Nov. 30, 2016
By Brett Burney
Before you entrust
your client’s data to a third party, the ethical implications of that relationship
must be considered and all doubts and questions resolved before any transfer of
data. In this respect, a cloud-based e-discovery provider is no different from any
other vendor; simply because the data is stored in “the cloud” does not mean
that any greater or lesser analysis of your ethical obligations should take
place. The preliminary questions may be different, but the primary question
remains the same: can this provider protect my client’s confidential
information, so that it is not improperly disclosed to other parties?
ethical rule that comes into play here is that of Client Confidentiality (ABA Model
Rule 1.6), but would also include the rule requiring lawyers to protect their client’s
property (ABA Model Rule 1.15). A recent change to ABA Model Rule 1.1 (Competence)
may also apply in this situation—it now defines “competent representation” as
understanding the technology used to undertake representation of the client. To
translate for the purposes of this article, it is in your best interest to have at
least a reasonable understanding of how a cloud-based e-discovery tool works
before you undertake to use it on behalf of a client.
We won’t engage in an
in-depth discussion of the ethical issues to be considered—
for that, check
out Cloud Computing for Lawyers
by Nicole Black, published by the ABA’s Law
Practice Management Section. Most state bars haven’t considered the issue yet—
so far, we have seen ethics opinions from Alabama, Arizona, California, Iowa,
Nevada, New York, North Carolina, Oregon, Pennsylvania and Vermont. In
general, they all state that using cloud computing services is ethical, as long
as certain precautions are followed.
notice, these considerations are necessarily vague. As technology changes, and vendors
continue to innovate in the ways that they provide services, lawyers should remain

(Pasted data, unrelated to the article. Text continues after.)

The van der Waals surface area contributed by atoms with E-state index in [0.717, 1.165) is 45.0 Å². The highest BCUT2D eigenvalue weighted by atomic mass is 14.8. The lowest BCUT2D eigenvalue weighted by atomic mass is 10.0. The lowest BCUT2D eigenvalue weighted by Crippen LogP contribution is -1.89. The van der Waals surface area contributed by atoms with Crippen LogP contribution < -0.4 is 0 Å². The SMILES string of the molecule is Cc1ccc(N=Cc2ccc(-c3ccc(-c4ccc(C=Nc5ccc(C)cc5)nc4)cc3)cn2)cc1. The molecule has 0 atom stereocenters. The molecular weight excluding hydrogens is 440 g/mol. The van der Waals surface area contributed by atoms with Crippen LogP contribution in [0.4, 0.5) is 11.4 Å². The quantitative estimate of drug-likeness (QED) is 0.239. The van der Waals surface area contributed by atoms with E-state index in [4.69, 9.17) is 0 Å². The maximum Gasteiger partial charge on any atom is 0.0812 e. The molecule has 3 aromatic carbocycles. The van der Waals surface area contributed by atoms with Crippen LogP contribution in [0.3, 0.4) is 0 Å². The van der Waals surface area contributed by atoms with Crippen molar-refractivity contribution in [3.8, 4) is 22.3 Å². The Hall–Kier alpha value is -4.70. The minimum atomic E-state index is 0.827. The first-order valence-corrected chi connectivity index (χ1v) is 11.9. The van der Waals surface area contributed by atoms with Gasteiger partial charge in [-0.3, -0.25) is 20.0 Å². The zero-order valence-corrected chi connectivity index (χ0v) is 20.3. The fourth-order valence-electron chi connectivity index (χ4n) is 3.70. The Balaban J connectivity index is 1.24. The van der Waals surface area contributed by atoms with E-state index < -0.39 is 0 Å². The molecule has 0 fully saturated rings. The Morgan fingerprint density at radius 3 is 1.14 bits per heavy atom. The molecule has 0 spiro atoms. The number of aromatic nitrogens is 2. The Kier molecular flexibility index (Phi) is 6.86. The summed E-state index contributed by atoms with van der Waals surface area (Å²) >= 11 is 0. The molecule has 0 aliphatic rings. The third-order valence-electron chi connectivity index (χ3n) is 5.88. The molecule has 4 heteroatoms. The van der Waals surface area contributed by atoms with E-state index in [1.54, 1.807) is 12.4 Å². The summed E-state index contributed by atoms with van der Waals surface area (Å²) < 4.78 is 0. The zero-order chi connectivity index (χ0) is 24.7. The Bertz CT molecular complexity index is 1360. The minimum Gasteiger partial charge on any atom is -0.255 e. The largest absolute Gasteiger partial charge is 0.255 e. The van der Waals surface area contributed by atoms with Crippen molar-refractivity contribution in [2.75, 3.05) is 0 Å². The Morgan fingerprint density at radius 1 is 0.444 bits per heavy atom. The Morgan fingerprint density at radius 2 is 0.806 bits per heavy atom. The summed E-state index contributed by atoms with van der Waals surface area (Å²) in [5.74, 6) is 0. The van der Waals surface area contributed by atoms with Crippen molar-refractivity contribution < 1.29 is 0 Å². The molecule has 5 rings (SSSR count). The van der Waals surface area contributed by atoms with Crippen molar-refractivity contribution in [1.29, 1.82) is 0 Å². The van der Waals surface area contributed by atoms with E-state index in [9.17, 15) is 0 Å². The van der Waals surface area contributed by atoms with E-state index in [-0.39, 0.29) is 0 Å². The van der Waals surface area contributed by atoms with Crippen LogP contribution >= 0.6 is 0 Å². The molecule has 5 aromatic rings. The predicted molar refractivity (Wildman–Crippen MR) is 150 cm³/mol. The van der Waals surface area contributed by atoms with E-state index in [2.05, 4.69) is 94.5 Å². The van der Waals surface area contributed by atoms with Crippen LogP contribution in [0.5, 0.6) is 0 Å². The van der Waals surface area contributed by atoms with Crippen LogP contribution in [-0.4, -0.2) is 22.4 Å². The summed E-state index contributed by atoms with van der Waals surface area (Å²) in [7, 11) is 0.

prepared to adjust their requirements.1. The fine print.
Make sure the Service
Level Agreement (SLA) includes terms on how the vendor will protect the
confidentiality of your client’s information.2. Check under the hood.
yourself that the vendor offers sufficient protection for your client’s data. A
reputable e-discovery provider will provide strong security in the following
3. Data portability.
- Firewall—to prevent data from moving into or outside of the
provider’s storage facility.
- Encryption—to protect data as it
is transmitted between you and the vendor, as well as protect it from being
opened should it be accessed by a bad actor.
- Intrusion Detection and Data
Loss Prevention measures - to understand when an attack is made, or when data
is being transmitted from the vendor’s storage facility.
Over time, your relationship with the vendor may change—
you may decide to
terminate your contract, or fall behind in making payments for the service. The
service itself may go out of business. In any of these occurrences, you must be
able to retrieve the data stored with the vendor. Alternatively, you can
arrange to have access to a backup of the information, or to the vendor’s software
so you can gain temporary access to the information.4. Re-Evaluate, regularly.
Technology changes over time, and some cloud tools might not keep with the
latest in security. Revisit your relationships with cloud vendors each year to
make sure they still meet the standards necessary to keep you in compliance.